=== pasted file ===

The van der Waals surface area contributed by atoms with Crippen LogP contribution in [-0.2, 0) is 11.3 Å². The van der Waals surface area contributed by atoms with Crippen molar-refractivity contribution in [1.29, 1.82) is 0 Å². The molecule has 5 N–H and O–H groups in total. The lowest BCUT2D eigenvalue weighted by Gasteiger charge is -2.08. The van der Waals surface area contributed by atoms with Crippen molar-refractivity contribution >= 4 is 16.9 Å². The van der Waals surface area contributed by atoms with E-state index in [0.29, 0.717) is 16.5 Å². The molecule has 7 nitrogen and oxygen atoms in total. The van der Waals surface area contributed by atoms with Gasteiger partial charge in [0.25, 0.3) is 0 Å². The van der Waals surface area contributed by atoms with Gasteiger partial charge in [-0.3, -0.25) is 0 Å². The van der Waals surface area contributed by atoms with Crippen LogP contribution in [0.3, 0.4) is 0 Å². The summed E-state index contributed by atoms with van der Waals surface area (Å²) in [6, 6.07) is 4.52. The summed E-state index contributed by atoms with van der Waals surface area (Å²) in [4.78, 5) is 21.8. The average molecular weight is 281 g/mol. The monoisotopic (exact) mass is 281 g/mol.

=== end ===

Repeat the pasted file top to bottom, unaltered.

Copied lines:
The van der Waals surface area contributed by atoms with Crippen LogP contribution in [-0.2, 0) is 11.3 Å². The van der Waals surface area contributed by atoms with Crippen molar-refractivity contribution in [1.29, 1.82) is 0 Å². The molecule has 5 N–H and O–H groups in total. The lowest BCUT2D eigenvalue weighted by Gasteiger charge is -2.08. The van der Waals surface area contributed by atoms with Crippen molar-refractivity contribution >= 4 is 16.9 Å². The van der Waals surface area contributed by atoms with E-state index in [0.29, 0.717) is 16.5 Å². The molecule has 7 nitrogen and oxygen atoms in total. The van der Waals surface area contributed by atoms with Gasteiger partial charge in [0.25, 0.3) is 0 Å². The van der Waals surface area contributed by atoms with Gasteiger partial charge in [-0.3, -0.25) is 0 Å². The van der Waals surface area contributed by atoms with Crippen LogP contribution in [0.3, 0.4) is 0 Å². The summed E-state index contributed by atoms with van der Waals surface area (Å²) in [6, 6.07) is 4.52. The summed E-state index contributed by atoms with van der Waals surface area (Å²) in [4.78, 5) is 21.8. The average molecular weight is 281 g/mol. The monoisotopic (exact) mass is 281 g/mol.